Pipelines or Rail for Fossil Fuels are False Choices

pipe-v-rail

The so called “train bombs” are gaining public attention, mainly due to the media reporting. We have to keep in mind the first rule of reporting news – If it bleeds, it leads.

A train derailment with a spectacular fireball is more “entertaining” than a pipeline leak.

Transport of fossil fuels by rail is more expensive than transport via pipeline. Due to the cost considerations of rail or pipelines it is obvious the industry would prefer to use a pipeline.

The frequency of news reporting around rail accidents involving fossil fuels has put the public in “scare mode” with every train being looked at as a potential disaster. This works to the industry’s benefit in proposing more and more pipelines.

Who Regulates?

Pipelines and Rail transport are regulated by two sub-administrations under the US Department of Transportation (USDOT).
Pipeline and Hazardous Material Safety Administration (PHMSA) regulates pipelines, with the Office of Pipeline Safety (OPS) charged with carrying out “a national program to ensure the safe, reliable, and environmentally-sound operation of the Nation’s pipeline transportation system.”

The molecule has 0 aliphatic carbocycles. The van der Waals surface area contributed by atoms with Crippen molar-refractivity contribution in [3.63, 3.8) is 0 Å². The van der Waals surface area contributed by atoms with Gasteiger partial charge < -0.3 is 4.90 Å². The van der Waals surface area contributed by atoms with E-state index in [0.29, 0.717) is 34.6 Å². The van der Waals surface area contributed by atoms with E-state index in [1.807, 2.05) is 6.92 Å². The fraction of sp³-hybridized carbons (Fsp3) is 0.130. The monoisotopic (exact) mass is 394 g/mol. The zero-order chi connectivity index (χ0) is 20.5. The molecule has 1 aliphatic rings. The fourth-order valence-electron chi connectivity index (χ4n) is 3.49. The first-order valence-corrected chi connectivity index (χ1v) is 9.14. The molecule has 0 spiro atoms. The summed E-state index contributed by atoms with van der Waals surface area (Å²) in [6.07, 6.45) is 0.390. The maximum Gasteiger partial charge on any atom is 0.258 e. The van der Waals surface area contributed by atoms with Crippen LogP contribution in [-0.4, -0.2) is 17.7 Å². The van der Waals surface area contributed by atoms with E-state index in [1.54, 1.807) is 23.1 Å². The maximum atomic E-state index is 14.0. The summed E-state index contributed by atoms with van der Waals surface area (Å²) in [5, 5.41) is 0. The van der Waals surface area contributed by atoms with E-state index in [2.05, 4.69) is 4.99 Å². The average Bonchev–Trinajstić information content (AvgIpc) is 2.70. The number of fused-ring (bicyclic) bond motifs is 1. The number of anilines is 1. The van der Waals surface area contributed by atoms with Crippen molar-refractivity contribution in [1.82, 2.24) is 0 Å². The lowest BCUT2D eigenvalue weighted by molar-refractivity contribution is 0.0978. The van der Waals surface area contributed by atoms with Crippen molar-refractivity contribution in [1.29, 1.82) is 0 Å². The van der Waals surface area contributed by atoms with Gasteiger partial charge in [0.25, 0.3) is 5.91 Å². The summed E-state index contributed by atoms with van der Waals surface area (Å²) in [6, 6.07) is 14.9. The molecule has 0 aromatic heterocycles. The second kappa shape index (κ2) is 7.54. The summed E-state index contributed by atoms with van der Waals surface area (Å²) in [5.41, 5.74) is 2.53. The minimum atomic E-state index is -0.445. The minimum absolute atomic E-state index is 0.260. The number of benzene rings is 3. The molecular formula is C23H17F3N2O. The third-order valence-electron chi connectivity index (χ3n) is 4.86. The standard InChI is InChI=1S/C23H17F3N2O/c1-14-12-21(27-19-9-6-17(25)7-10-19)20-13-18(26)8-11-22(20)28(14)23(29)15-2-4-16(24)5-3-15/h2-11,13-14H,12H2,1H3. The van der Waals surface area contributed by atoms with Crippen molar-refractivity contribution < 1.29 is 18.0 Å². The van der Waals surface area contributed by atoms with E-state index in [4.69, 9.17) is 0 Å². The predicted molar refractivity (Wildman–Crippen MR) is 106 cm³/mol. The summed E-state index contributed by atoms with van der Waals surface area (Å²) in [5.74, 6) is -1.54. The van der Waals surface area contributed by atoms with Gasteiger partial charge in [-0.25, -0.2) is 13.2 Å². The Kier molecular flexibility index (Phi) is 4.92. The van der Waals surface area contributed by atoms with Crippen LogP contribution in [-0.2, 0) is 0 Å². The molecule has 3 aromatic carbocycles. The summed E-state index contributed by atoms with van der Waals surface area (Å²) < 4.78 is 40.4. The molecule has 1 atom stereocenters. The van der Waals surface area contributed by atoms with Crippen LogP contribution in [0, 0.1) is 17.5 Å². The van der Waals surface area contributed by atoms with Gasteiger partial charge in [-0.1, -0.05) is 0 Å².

The Federal Railroad Administration (FRA) was created by the Department of Transportation Act of 1966.

USDOT

Office of Pipeline Safety (OPS)

Since 1986, the entire pipeline safety program has been funded by a user fee assessed on a per-mile basis on each pipeline operator OPS regulates. Currently there are 151 Inspection and Enforcement (I&E) employees, 90 of which are pipeline inspector positions for the entire nation. The 90 inspectors are spread across 5 regional offices in the nation.

The nation has more than 185,000 miles of liquid petroleum pipelines, nearly 320,000 miles of gas transmission pipelines, and more than 2 million miles of gas distribution pipelines.

OPS regional offices inspect interstate pipeline systems and intrastate facilities under direct Federal jurisdiction to determine operator compliance with pipeline safety regulations. These facilities include certain municipal and master meter gas systems that by State law are not subject to State regulation or intrastate pipelines in States where the state agency is not participating in the program.

However, pipeline operators are responsible for reporting leaks, spills or other accidents to OPS. The data used to compile reports comes largely come from accident/safety-related condition reports submitted by gas and hazardous liquid pipeline operators and annual reports submitted by gas pipeline operators which include information on miles and types of pipelines. In other words – the industry self-reports.

OPS only know of accidents/leaks/spills if an inspector happens to be at the right place at the right time, an operator reports it or the “event” is too big to miss. This calls into question the accuracy of statistics and reports.   There is a high probability that there are more pipeline “events” than are being reported.

Additionally because majority of pipelines are located underground, leaks could go undetected for years.

Federal Railroad Administration (FRA)